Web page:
The August 14 elections are relevant to ALL Collier voters – regardless of party affiliation, or if they have none at all. That was one of the messages in last week’s post (“Why EVEN YOU should vote on August 14th”), and this comment from a reader was exactly the response I’d hoped for:
I always assumed, as a Democrat, I could NEVER vote in the Republican primary…now I know better and getting my ballot sent to me for a mail-in by going to the online link you provided was a breeze!
This week, there are some great opportunities for you to learn about the candidates and the issues: candidate forums moderated by the League of Women Voters of Collier County, and “Politics in the Park.” I highly recommend both events.
League of Women Voters’ Candidate Forums
Monday, June 25, 2012 Wednesday, June 27
· Property Appraiser – Abe Skinner vs Kevin Lilly – 5:30
· Clerk of Court – Dwight Brock vs John Barlow – 6:30
· Tax Collector- Larry Ray vs Steve Wagner – 7:15
· Sheriff – Kevin Rambosk vs Victor Ortino – 8:00
Board of County Commissioners
· District 1: Donna Fiala vs Steve Cosgrove
· District 3: Tom Henning vs Bill McDaniel
· District 5: Jim Coletta vs Tim Nance
The public is invited to attend the forums in person at the County Commission Chambers, County Administration Building, 3301 Tamiami Trail East (get directions). You can also can watch it live on Channel 97, the County Government Comcast channel.
“Politics in the Park”
Thursday, June 28
At this informal event, you can meet and greet candidates for Property Appraiser, Clerk of Court, Tax Collector, Sheriff, County Commission, US Congress – District 19, County Judge, Circuit Court Judge and local Fire District.
A “Straw Ballot” will be taken for the County Commission, Sheriff, Clerk of Courts, Tax Collector, Property Appraiser, and District 80 and 106 State Representatives. Winners will be announced at the end of the evening, and food and beverages will be available for purchase.
“Politics in the Park” is sponsored by The Collier Building Industry Association in association with the Naples Daily News, NABOR, The Greater Naples Chamber of Commerce, Waste Management and A/C Electric. It will take place at St. John the Evangelist Life Center, 625 111th Avenue (get directions).
These events are an easy way to get an introduction to the candidates and the issues you will be voting on in August. I hope you’ll make time to attend.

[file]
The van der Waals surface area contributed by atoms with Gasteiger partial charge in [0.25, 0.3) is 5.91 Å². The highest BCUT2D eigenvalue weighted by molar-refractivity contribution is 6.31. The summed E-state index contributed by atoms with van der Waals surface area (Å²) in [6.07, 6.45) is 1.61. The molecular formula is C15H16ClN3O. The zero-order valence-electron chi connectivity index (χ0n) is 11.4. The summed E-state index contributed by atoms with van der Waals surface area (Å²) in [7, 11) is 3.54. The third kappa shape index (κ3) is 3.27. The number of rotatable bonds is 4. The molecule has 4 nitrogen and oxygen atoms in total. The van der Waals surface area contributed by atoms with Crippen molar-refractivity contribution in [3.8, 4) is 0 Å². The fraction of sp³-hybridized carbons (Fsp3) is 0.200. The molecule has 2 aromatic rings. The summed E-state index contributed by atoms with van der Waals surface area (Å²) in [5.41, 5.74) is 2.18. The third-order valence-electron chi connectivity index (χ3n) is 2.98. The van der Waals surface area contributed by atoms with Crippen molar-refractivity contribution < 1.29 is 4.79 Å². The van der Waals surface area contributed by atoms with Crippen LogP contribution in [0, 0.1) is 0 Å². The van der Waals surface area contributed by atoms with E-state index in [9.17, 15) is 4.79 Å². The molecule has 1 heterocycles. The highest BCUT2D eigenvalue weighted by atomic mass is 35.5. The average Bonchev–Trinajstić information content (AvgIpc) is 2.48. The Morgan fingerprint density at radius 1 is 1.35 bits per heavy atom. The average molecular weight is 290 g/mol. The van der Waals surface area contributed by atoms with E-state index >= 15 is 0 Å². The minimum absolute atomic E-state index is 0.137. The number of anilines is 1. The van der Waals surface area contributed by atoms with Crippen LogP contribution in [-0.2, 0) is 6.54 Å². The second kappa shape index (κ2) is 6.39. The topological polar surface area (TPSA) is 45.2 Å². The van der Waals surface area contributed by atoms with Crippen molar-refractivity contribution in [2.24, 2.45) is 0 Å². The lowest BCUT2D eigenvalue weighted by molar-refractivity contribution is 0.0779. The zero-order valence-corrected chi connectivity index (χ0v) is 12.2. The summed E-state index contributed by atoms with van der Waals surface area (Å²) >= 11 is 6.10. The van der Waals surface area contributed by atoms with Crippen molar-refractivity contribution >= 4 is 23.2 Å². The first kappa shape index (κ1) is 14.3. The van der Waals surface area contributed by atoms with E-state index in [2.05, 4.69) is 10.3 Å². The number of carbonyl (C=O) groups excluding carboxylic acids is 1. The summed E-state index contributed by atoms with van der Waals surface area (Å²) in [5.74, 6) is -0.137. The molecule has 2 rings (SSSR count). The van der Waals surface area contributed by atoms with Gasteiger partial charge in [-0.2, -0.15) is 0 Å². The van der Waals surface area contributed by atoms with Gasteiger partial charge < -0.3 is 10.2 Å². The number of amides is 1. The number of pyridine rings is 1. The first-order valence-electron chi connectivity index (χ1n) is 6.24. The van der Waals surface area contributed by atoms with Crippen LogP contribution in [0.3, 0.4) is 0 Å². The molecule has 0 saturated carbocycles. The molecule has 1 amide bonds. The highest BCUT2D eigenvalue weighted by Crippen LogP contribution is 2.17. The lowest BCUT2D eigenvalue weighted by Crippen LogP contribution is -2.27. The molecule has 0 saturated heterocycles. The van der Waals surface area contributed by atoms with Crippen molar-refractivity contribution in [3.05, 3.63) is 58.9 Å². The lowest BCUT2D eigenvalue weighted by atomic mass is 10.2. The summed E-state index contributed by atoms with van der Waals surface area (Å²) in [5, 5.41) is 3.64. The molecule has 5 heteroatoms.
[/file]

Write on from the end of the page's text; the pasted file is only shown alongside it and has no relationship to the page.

I also encourage you to take a few minutes to read “Loads of voters are out of the game – and those are the rules,” by Jeff Lytle, Editorial Page Editor, from last Sunday’s Naples Daily News. It provides the “glass is half empty” side of the “half full” case I made in my post last week. “Consider,” Lytle writes:
The race for Collier County Commission in Districts 1 and 5 are effectively Republicans-only contests even though there are other candidates on the ballot. The winner of the Jim Coletta–Tim Nance GOP primary will go on to face a Democrat, John Lundin, whose nickname, on the ballot, is “Robinhood.”
In District 1, the winner of the Donna Fiala–Steve Cosgrove primary will go on to face a No Party Affiliation (NPA) candidate, Russell Kish, who disdains campaigning.
Without those marginal candidates in the mix, the real decision-making that will take place in the Aug. 14 primaries would be open to all voters — Republicans, Democrats, Independents, you name it.
That means the decisions will be made by the 19,500 registered Republicans — less than half of the voter total — in District 1, and the 10,500 Republicans — again, less than half of the voter total — in District 5. …
Countywide, non-Republicans take a hit in the sheriff’s race. Thanks to the presence of perennial challenger Vinny Angiolio, an NPA who is not a viable candidate, about 80,000 voters will be out of the real decision-making left to 89,000 Republicans on Aug. 14 when incumbent Kevin Rambosk faces Victor Ortino. …
So, there you have it. A state law that was supposed to open up primaries when all candidates are from the same party is so easily spoiled by dreamers or manipulated by partisans.
Lytle is absolutely right. Closed primaries in Collier County are all too often the “main event.” That’s why I changed my voter registration to Republican despite being a Democrat at heart. (See my December 2011 post “AnUnorthodox Suggestion” in which I made that case.)
The opportunity for ALL Collier voters to have a say in the Property Appraiser, Tax Collector, Clerk of Courts and (for District 3 votes) County Commissioner elections doesn’t come along very often. That’s all the more reason to get out and vote on August 14.
Important correction of last week’s post: early voting in Collier Country is July 30 – August 11, excluding Sundays, not through August 12 as originally posted.